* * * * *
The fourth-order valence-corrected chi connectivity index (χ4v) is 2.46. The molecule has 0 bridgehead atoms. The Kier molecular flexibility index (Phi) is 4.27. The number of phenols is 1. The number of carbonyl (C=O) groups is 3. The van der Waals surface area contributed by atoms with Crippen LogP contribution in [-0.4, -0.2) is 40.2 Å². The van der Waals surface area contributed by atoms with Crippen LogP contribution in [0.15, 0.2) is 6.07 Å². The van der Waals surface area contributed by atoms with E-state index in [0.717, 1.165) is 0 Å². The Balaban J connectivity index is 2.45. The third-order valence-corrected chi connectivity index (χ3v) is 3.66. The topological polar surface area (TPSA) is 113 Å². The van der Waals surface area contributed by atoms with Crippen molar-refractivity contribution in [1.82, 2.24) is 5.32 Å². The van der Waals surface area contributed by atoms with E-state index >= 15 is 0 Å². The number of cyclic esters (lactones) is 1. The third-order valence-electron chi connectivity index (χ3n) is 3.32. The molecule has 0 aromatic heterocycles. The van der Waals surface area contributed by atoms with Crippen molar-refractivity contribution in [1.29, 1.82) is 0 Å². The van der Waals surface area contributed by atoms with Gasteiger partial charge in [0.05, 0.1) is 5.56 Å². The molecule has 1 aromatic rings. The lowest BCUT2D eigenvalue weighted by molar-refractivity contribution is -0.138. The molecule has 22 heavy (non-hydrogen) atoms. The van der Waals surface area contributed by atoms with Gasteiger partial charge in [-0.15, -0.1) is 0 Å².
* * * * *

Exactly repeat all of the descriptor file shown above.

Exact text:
The fourth-order valence-corrected chi connectivity index (χ4v) is 2.46. The molecule has 0 bridgehead atoms. The Kier molecular flexibility index (Phi) is 4.27. The number of phenols is 1. The number of carbonyl (C=O) groups is 3. The van der Waals surface area contributed by atoms with Crippen LogP contribution in [-0.4, -0.2) is 40.2 Å². The van der Waals surface area contributed by atoms with Crippen LogP contribution in [0.15, 0.2) is 6.07 Å². The van der Waals surface area contributed by atoms with E-state index in [0.717, 1.165) is 0 Å². The Balaban J connectivity index is 2.45. The third-order valence-corrected chi connectivity index (χ3v) is 3.66. The topological polar surface area (TPSA) is 113 Å². The van der Waals surface area contributed by atoms with Crippen molar-refractivity contribution in [1.82, 2.24) is 5.32 Å². The van der Waals surface area contributed by atoms with E-state index >= 15 is 0 Å². The number of cyclic esters (lactones) is 1. The third-order valence-electron chi connectivity index (χ3n) is 3.32. The molecule has 0 aromatic heterocycles. The van der Waals surface area contributed by atoms with Crippen molar-refractivity contribution in [1.29, 1.82) is 0 Å². The van der Waals surface area contributed by atoms with Gasteiger partial charge in [0.05, 0.1) is 5.56 Å². The molecule has 1 aromatic rings. The lowest BCUT2D eigenvalue weighted by molar-refractivity contribution is -0.138. The molecule has 22 heavy (non-hydrogen) atoms. The van der Waals surface area contributed by atoms with Gasteiger partial charge in [-0.15, -0.1) is 0 Å².